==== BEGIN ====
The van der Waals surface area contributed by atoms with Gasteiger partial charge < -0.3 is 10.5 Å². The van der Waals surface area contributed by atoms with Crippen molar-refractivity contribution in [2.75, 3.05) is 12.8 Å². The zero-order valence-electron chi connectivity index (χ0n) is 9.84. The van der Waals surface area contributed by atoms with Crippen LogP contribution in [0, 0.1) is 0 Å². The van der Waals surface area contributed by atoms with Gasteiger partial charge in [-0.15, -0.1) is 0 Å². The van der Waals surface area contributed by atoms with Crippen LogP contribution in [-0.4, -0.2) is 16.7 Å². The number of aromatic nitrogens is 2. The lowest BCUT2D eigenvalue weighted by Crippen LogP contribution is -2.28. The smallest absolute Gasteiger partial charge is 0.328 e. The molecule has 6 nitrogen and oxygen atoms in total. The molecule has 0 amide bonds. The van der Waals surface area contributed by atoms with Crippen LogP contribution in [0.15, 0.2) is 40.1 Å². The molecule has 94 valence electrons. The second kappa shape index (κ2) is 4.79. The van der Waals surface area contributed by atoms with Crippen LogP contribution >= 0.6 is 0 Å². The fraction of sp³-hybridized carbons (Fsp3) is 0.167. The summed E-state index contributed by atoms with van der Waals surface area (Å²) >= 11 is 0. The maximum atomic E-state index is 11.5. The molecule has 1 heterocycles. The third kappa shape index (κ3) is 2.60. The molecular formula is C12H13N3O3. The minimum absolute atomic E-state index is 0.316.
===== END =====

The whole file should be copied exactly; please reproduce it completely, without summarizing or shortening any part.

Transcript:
The van der Waals surface area contributed by atoms with Gasteiger partial charge < -0.3 is 10.5 Å². The van der Waals surface area contributed by atoms with Crippen molar-refractivity contribution in [2.75, 3.05) is 12.8 Å². The zero-order valence-electron chi connectivity index (χ0n) is 9.84. The van der Waals surface area contributed by atoms with Crippen LogP contribution in [0, 0.1) is 0 Å². The van der Waals surface area contributed by atoms with Gasteiger partial charge in [-0.15, -0.1) is 0 Å². The van der Waals surface area contributed by atoms with Crippen LogP contribution in [-0.4, -0.2) is 16.7 Å². The number of aromatic nitrogens is 2. The lowest BCUT2D eigenvalue weighted by Crippen LogP contribution is -2.28. The smallest absolute Gasteiger partial charge is 0.328 e. The molecule has 6 nitrogen and oxygen atoms in total. The molecule has 0 amide bonds. The van der Waals surface area contributed by atoms with Crippen LogP contribution in [0.15, 0.2) is 40.1 Å². The molecule has 94 valence electrons. The second kappa shape index (κ2) is 4.79. The van der Waals surface area contributed by atoms with Crippen LogP contribution >= 0.6 is 0 Å². The fraction of sp³-hybridized carbons (Fsp3) is 0.167. The summed E-state index contributed by atoms with van der Waals surface area (Å²) >= 11 is 0. The maximum atomic E-state index is 11.5. The molecule has 1 heterocycles. The third kappa shape index (κ3) is 2.60. The molecular formula is C12H13N3O3. The minimum absolute atomic E-state index is 0.316.